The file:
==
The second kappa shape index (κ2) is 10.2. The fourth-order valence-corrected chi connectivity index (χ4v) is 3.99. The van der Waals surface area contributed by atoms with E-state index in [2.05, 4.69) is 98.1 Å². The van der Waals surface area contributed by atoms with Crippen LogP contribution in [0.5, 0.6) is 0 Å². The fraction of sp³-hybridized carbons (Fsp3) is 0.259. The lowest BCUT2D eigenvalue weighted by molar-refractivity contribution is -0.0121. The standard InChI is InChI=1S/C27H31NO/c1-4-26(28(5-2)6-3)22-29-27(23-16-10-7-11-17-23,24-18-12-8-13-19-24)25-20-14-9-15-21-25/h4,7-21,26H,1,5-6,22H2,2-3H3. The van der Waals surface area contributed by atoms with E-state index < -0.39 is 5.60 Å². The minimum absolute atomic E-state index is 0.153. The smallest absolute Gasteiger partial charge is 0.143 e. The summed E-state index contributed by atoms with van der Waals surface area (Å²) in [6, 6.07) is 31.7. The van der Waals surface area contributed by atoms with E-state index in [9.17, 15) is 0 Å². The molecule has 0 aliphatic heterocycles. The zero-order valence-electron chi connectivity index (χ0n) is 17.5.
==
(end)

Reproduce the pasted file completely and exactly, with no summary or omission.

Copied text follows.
The second kappa shape index (κ2) is 10.2. The fourth-order valence-corrected chi connectivity index (χ4v) is 3.99. The van der Waals surface area contributed by atoms with E-state index in [2.05, 4.69) is 98.1 Å². The van der Waals surface area contributed by atoms with Crippen LogP contribution in [0.5, 0.6) is 0 Å². The fraction of sp³-hybridized carbons (Fsp3) is 0.259. The lowest BCUT2D eigenvalue weighted by molar-refractivity contribution is -0.0121. The standard InChI is InChI=1S/C27H31NO/c1-4-26(28(5-2)6-3)22-29-27(23-16-10-7-11-17-23,24-18-12-8-13-19-24)25-20-14-9-15-21-25/h4,7-21,26H,1,5-6,22H2,2-3H3. The van der Waals surface area contributed by atoms with E-state index < -0.39 is 5.60 Å². The minimum absolute atomic E-state index is 0.153. The smallest absolute Gasteiger partial charge is 0.143 e. The summed E-state index contributed by atoms with van der Waals surface area (Å²) in [6, 6.07) is 31.7. The van der Waals surface area contributed by atoms with E-state index in [9.17, 15) is 0 Å². The molecule has 0 aliphatic heterocycles. The zero-order valence-electron chi connectivity index (χ0n) is 17.5.